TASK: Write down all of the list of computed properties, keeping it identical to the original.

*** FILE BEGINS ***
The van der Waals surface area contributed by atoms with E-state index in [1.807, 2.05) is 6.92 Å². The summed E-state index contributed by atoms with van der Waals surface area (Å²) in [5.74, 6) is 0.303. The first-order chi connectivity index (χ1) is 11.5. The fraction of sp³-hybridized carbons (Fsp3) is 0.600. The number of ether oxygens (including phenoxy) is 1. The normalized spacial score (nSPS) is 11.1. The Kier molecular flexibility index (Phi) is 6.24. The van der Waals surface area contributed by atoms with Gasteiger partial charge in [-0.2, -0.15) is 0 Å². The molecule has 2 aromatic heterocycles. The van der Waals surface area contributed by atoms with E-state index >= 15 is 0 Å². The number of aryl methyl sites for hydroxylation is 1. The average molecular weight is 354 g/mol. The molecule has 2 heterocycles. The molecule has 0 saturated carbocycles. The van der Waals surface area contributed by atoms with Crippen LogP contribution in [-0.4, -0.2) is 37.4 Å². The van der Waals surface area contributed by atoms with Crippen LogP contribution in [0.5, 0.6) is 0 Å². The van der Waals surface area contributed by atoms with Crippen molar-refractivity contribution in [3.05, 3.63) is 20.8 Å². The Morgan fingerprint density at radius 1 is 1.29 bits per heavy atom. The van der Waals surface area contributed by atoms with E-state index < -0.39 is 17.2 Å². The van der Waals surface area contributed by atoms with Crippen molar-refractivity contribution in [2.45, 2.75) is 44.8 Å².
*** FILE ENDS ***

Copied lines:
The van der Waals surface area contributed by atoms with E-state index in [1.807, 2.05) is 6.92 Å². The summed E-state index contributed by atoms with van der Waals surface area (Å²) in [5.74, 6) is 0.303. The first-order chi connectivity index (χ1) is 11.5. The fraction of sp³-hybridized carbons (Fsp3) is 0.600. The number of ether oxygens (including phenoxy) is 1. The normalized spacial score (nSPS) is 11.1. The Kier molecular flexibility index (Phi) is 6.24. The van der Waals surface area contributed by atoms with Gasteiger partial charge in [-0.2, -0.15) is 0 Å². The molecule has 2 aromatic heterocycles. The van der Waals surface area contributed by atoms with E-state index >= 15 is 0 Å². The number of aryl methyl sites for hydroxylation is 1. The average molecular weight is 354 g/mol. The molecule has 2 heterocycles. The molecule has 0 saturated carbocycles. The van der Waals surface area contributed by atoms with Crippen LogP contribution in [-0.4, -0.2) is 37.4 Å². The van der Waals surface area contributed by atoms with Crippen LogP contribution in [0.5, 0.6) is 0 Å². The van der Waals surface area contributed by atoms with Crippen molar-refractivity contribution in [3.05, 3.63) is 20.8 Å². The Morgan fingerprint density at radius 1 is 1.29 bits per heavy atom. The van der Waals surface area contributed by atoms with E-state index < -0.39 is 17.2 Å². The van der Waals surface area contributed by atoms with Crippen molar-refractivity contribution in [2.45, 2.75) is 44.8 Å².